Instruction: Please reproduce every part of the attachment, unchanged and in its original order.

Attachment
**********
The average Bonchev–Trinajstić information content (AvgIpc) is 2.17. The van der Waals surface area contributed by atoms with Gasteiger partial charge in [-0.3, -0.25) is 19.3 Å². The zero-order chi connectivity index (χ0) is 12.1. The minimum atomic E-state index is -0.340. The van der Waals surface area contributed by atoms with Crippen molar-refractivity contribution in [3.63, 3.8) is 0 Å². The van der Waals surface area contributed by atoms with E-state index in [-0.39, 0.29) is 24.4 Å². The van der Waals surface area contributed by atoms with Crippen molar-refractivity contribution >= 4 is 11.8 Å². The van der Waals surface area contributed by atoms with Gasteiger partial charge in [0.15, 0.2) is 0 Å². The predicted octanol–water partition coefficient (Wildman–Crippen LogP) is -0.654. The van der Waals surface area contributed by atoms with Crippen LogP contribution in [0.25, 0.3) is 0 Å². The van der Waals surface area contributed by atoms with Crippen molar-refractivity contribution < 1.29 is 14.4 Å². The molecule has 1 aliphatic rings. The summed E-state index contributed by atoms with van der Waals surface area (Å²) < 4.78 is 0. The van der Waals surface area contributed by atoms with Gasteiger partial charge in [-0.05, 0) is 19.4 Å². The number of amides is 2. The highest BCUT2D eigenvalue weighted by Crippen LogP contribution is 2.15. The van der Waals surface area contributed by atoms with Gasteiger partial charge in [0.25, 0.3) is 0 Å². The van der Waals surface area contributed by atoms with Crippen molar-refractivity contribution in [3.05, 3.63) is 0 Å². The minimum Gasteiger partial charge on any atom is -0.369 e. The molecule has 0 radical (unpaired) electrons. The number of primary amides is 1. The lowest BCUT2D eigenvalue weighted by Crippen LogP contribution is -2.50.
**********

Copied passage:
The average Bonchev–Trinajstić information content (AvgIpc) is 2.17. The van der Waals surface area contributed by atoms with Gasteiger partial charge in [-0.3, -0.25) is 19.3 Å². The zero-order chi connectivity index (χ0) is 12.1. The minimum atomic E-state index is -0.340. The van der Waals surface area contributed by atoms with Crippen molar-refractivity contribution in [3.63, 3.8) is 0 Å². The van der Waals surface area contributed by atoms with E-state index in [-0.39, 0.29) is 24.4 Å². The van der Waals surface area contributed by atoms with Crippen molar-refractivity contribution >= 4 is 11.8 Å². The van der Waals surface area contributed by atoms with Gasteiger partial charge in [0.15, 0.2) is 0 Å². The predicted octanol–water partition coefficient (Wildman–Crippen LogP) is -0.654. The van der Waals surface area contributed by atoms with Crippen LogP contribution in [0.25, 0.3) is 0 Å². The van der Waals surface area contributed by atoms with Crippen molar-refractivity contribution < 1.29 is 14.4 Å². The molecule has 1 aliphatic rings. The summed E-state index contributed by atoms with van der Waals surface area (Å²) < 4.78 is 0. The van der Waals surface area contributed by atoms with Gasteiger partial charge in [-0.05, 0) is 19.4 Å². The number of amides is 2. The highest BCUT2D eigenvalue weighted by Crippen LogP contribution is 2.15. The van der Waals surface area contributed by atoms with Gasteiger partial charge in [0.25, 0.3) is 0 Å². The van der Waals surface area contributed by atoms with Crippen molar-refractivity contribution in [3.05, 3.63) is 0 Å². The minimum Gasteiger partial charge on any atom is -0.369 e. The molecule has 0 radical (unpaired) electrons. The number of primary amides is 1. The lowest BCUT2D eigenvalue weighted by Crippen LogP contribution is -2.50.